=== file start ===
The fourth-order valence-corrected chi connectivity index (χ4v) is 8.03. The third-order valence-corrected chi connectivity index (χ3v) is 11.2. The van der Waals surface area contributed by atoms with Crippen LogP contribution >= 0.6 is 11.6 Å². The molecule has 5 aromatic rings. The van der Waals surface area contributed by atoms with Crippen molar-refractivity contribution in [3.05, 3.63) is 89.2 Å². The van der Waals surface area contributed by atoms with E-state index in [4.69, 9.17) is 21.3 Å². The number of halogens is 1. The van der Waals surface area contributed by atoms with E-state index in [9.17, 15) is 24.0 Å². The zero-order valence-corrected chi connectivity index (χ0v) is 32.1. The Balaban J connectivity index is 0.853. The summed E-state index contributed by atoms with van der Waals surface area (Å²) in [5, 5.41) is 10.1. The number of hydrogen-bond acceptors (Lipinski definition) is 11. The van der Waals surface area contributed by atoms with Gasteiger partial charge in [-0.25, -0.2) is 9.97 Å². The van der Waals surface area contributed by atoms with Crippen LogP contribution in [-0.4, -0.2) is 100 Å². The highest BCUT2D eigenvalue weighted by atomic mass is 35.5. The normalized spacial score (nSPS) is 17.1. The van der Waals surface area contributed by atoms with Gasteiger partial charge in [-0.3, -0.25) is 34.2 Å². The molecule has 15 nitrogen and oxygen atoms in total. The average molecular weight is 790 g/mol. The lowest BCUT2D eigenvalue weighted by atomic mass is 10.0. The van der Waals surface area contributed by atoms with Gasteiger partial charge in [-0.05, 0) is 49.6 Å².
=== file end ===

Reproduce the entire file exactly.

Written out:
The fourth-order valence-corrected chi connectivity index (χ4v) is 8.03. The third-order valence-corrected chi connectivity index (χ3v) is 11.2. The van der Waals surface area contributed by atoms with Crippen LogP contribution >= 0.6 is 11.6 Å². The molecule has 5 aromatic rings. The van der Waals surface area contributed by atoms with Crippen molar-refractivity contribution in [3.05, 3.63) is 89.2 Å². The van der Waals surface area contributed by atoms with E-state index in [4.69, 9.17) is 21.3 Å². The number of halogens is 1. The van der Waals surface area contributed by atoms with E-state index in [9.17, 15) is 24.0 Å². The zero-order valence-corrected chi connectivity index (χ0v) is 32.1. The Balaban J connectivity index is 0.853. The summed E-state index contributed by atoms with van der Waals surface area (Å²) in [5, 5.41) is 10.1. The number of hydrogen-bond acceptors (Lipinski definition) is 11. The van der Waals surface area contributed by atoms with Gasteiger partial charge in [-0.25, -0.2) is 9.97 Å². The van der Waals surface area contributed by atoms with Crippen LogP contribution in [-0.4, -0.2) is 100 Å². The highest BCUT2D eigenvalue weighted by atomic mass is 35.5. The normalized spacial score (nSPS) is 17.1. The van der Waals surface area contributed by atoms with Gasteiger partial charge in [-0.3, -0.25) is 34.2 Å². The molecule has 15 nitrogen and oxygen atoms in total. The average molecular weight is 790 g/mol. The lowest BCUT2D eigenvalue weighted by atomic mass is 10.0. The van der Waals surface area contributed by atoms with Gasteiger partial charge in [-0.05, 0) is 49.6 Å².